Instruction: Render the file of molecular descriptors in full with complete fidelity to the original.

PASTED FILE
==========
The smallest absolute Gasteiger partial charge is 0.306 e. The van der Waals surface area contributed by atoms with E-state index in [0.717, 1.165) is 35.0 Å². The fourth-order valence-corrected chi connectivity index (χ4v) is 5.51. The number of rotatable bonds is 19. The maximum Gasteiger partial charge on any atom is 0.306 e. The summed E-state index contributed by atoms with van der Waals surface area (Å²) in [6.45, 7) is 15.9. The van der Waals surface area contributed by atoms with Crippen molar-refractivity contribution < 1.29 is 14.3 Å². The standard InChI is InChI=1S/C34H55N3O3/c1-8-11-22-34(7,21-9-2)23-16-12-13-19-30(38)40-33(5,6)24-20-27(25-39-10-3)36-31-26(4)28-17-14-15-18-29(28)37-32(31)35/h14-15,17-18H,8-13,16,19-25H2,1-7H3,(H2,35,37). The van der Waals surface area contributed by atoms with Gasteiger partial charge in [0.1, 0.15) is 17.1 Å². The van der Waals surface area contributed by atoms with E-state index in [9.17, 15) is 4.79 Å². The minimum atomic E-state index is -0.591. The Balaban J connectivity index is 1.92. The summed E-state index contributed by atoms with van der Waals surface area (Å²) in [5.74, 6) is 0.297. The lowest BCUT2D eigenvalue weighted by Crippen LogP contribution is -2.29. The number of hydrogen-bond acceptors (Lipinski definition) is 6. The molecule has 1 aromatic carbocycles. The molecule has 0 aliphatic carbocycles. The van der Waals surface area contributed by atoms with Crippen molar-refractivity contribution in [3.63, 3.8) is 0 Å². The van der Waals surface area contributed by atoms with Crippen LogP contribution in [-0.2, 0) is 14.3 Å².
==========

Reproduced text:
The smallest absolute Gasteiger partial charge is 0.306 e. The van der Waals surface area contributed by atoms with E-state index in [0.717, 1.165) is 35.0 Å². The fourth-order valence-corrected chi connectivity index (χ4v) is 5.51. The number of rotatable bonds is 19. The maximum Gasteiger partial charge on any atom is 0.306 e. The summed E-state index contributed by atoms with van der Waals surface area (Å²) in [6.45, 7) is 15.9. The van der Waals surface area contributed by atoms with Crippen molar-refractivity contribution < 1.29 is 14.3 Å². The standard InChI is InChI=1S/C34H55N3O3/c1-8-11-22-34(7,21-9-2)23-16-12-13-19-30(38)40-33(5,6)24-20-27(25-39-10-3)36-31-26(4)28-17-14-15-18-29(28)37-32(31)35/h14-15,17-18H,8-13,16,19-25H2,1-7H3,(H2,35,37). The van der Waals surface area contributed by atoms with Gasteiger partial charge in [0.1, 0.15) is 17.1 Å². The van der Waals surface area contributed by atoms with E-state index in [9.17, 15) is 4.79 Å². The minimum atomic E-state index is -0.591. The Balaban J connectivity index is 1.92. The summed E-state index contributed by atoms with van der Waals surface area (Å²) in [5.74, 6) is 0.297. The lowest BCUT2D eigenvalue weighted by Crippen LogP contribution is -2.29. The number of hydrogen-bond acceptors (Lipinski definition) is 6. The molecule has 1 aromatic carbocycles. The molecule has 0 aliphatic carbocycles. The van der Waals surface area contributed by atoms with Crippen molar-refractivity contribution in [3.63, 3.8) is 0 Å². The van der Waals surface area contributed by atoms with Crippen LogP contribution in [-0.2, 0) is 14.3 Å².